Why Hire A Specialist Agency For Your Reward Communication Strategy?

September 11th 2020 in Elizabeth Spencer-Phillips, Employee Communications, Reward

Effective employee reward communication is inextricably linked to performance. 

Numerous research studies[1] have shown that one of the main reasons people underperform in organisations is because they don’t fully understand what the organisation is offering them as an employee, or what’s expected of them in return. That means they don’t buy into the company’s mission and values, and don’t feel empowered to be partof it.

Dedicated reward teams put a lot of effort into designing competitive reward packages. However they lose power when they’re not communicated effectively. A dedicated reward communications strategy that informs, engages and inspires is essential for the power of reward to be harnessed to its fullest.

We work with organisations to do just that – elevate the work their reward and HR teams are doing to ensure employees understand their total reward package, see the value in it and feel inspired to engage

What’s missing from your reward communication?

Effective reward communication requires an integration of expert knowledge with a clear understanding of marketing best practice. After all, reward is a product like any other, and your employees are the consumers.

As consumers, when we're considering buying a product, service, membership or subscription, we’re used to being targeted with slick, inspiring, and motivating marketing messages that not only provide clarity of the product or offering but also speak to our emotional needs.

Great marketing tells us why a product is relevant to us as individuals, what benefit we will gain from it, and what will happen after we purchase. The same applies to employee reward communication, and this is often the missing piece of the puzzle.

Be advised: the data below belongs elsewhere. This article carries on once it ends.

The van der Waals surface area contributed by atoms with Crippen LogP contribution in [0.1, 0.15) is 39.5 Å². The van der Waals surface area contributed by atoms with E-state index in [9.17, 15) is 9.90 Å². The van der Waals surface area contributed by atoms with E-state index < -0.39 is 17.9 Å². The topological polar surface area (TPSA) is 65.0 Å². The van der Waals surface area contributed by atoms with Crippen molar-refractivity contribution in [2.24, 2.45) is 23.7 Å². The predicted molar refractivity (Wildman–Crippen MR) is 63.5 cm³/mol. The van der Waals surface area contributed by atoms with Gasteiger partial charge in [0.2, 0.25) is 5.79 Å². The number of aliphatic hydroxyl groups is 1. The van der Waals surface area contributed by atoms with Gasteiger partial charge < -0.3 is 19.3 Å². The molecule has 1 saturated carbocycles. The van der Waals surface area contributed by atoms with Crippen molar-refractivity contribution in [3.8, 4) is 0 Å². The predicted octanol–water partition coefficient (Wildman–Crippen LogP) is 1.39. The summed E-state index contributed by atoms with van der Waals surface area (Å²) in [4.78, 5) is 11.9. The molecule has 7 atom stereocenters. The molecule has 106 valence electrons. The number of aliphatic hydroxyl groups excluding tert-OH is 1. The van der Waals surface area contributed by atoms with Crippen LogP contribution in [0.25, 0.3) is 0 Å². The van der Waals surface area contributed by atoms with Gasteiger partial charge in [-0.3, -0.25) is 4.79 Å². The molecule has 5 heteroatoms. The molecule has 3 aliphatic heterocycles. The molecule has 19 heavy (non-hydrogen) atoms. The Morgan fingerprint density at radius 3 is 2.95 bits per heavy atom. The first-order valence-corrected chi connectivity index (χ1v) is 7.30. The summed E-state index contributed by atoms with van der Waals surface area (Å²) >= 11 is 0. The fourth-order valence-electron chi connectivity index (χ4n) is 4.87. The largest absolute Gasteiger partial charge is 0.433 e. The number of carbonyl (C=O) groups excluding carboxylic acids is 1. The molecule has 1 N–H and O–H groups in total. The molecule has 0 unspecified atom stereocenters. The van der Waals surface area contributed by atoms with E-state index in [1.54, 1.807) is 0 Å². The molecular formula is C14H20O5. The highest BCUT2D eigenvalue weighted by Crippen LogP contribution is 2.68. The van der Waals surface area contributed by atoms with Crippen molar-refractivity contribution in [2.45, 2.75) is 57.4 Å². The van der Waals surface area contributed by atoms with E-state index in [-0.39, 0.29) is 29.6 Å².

Taking a unique approach to reward communication

Transactional vs. emotional communication

Internal communication often focuses on just one function of communication: informing. We call this transactional content as it focuses on essential, need-to-know information such as how-to guides, or step-by-step instructions. This content is “always-on” and always available to those who need it, but it’s not what gets people excited and engaged.

Let’s take Dyson vacuum cleaners as an example. A transactional piece of content about their appliances might be a downloadable guide called ‘How To Clean My Filter’ or a PDF outlining the product warranty. That content is important and valuable to Dyson’s customers… but it’s not what’s going to make them want to buy a product. That’s where emotional content comes in.

Emotional content, in this case, might focus on cutting-edge industrial design, eco-friendly bagless technology, or beautiful products that look great in your home. It’s any content that connects with peoples’ emotions and creates a desire to affiliate themselves with the Dyson brand by becoming a customer.

 

Transactional & Emotional model

Emotional content which is inspirational, entertaining, and personal tells people why they should care about what you have to offer – as opposed to numbers, policies and processes, which belong firmly in the transactional content camp.

For employees to connect with your total reward package in a way that drives behavioural change and impacts performance, reward communication cannot ignore emotion.

Inspire and engage before you inform